Actions such as Food Not Bombs can be regarded as one of the early forms of direct action emerging from an anarchic praxis here, along with producing zines and other publication such as newsletter, pamphlets, etc. At first the themes and issues of zines were mostly about the punk / hardcore surroundings, but as time went on and the process developed, more varied themes and issues were presented such as feminism, anarchy values, anti-capitalism, global & social resistance, varients of anarchism, environmental and animal movements, political news , and others. The progress of anarchy is also helped by the increasing levels of Internet access; internet media are used by our friends to disseminate information about anarchist discourse.

"Piracy, Control Practices, and Alternatives"
Alex Galloway, with Pavlos Hatzopoulos and Thanasis Priftis

[From "Piracy as activism" special issue - http://www.re-public.gr/en/]

P.H. - T.P.: With what types of practices would you relate the concept
of piracy in networks? Is it problematic, from a critical standpoint,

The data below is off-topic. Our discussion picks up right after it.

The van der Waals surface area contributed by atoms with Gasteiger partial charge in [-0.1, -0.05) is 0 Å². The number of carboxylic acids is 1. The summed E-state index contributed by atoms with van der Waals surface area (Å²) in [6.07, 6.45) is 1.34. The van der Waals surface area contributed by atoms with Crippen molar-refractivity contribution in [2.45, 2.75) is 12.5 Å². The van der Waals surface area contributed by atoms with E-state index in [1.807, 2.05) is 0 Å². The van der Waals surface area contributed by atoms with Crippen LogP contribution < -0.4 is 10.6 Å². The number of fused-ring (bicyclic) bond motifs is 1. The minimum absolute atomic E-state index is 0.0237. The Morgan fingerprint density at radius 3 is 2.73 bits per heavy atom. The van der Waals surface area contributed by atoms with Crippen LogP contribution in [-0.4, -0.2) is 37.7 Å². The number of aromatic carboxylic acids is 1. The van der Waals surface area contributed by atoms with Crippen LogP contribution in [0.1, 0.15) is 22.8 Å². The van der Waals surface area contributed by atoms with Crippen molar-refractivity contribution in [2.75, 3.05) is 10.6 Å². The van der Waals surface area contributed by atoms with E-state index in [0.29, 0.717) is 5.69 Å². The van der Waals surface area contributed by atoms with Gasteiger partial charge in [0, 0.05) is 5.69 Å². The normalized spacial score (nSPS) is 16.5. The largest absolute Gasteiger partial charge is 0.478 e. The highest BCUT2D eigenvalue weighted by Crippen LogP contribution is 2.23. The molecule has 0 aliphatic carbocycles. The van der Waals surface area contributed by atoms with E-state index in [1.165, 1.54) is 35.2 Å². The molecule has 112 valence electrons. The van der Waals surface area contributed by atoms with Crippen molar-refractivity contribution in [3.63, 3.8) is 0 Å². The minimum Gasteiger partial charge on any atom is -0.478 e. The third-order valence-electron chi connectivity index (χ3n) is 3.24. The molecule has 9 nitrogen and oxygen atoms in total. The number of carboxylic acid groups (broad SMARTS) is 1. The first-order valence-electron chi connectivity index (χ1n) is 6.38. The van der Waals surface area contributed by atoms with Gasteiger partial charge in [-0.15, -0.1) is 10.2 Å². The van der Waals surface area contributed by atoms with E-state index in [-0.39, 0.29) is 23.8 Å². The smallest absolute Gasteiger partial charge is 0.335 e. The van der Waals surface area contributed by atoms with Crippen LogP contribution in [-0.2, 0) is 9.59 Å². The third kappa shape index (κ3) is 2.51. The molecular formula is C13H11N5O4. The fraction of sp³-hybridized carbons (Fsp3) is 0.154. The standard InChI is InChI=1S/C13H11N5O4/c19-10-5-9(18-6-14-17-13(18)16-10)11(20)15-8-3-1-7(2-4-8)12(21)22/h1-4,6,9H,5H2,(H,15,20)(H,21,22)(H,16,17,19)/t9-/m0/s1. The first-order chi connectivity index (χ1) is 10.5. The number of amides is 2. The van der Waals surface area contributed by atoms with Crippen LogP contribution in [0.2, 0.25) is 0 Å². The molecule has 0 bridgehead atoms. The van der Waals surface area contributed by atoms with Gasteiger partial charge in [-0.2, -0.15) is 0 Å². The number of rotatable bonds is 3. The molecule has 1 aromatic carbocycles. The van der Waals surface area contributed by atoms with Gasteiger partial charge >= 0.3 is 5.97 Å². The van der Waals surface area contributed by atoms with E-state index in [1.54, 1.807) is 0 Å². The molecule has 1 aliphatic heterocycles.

to confine piracy to file-sharing?

Alexander Galloway: The pirates are on the rise. With their black
markets and black hats, pirates commandeer ships and copy DVDs. They
crack software systems and resell them under the counter. At the same
time immaterial goods proliferate in file-sharing networks, many
thousands labor away on their contributions to open source projects,
and millions more labor away in online games.

So perhaps to begin one might make a basic distinction between piracy
and the kind of collaborative sharing we associate with culture and
community. In a strict sense piracy is a form of commerce, illicit to
be sure, but commerce nonetheless. Something is stolen and resold via
the black market. Pirates are above all businessmen. Contrast this
with the anti-market activity of sharing, borrowing, or stealing. The
continuum is broad here-for example one is free to endorse sharing
while rejecting stealing-yet it is clear that such activities are
not black-market activities in any traditional sense. In fact I
would guess that very little real piracy takes place in file sharing
networks. It's mostly sharing, borrowing or stealing.

I include stealing here simply to appease the right. I personally have
very little against these kinds of activities and find it difficult
to label them "stealing" in any real sense of the word. In fact there
are lots of cases in which borrowing or even stealing is justified,
particularly in today's economy in which so much of human life is
stolen and debased by commercial and state interests. Reverse stealing
is often a necessity.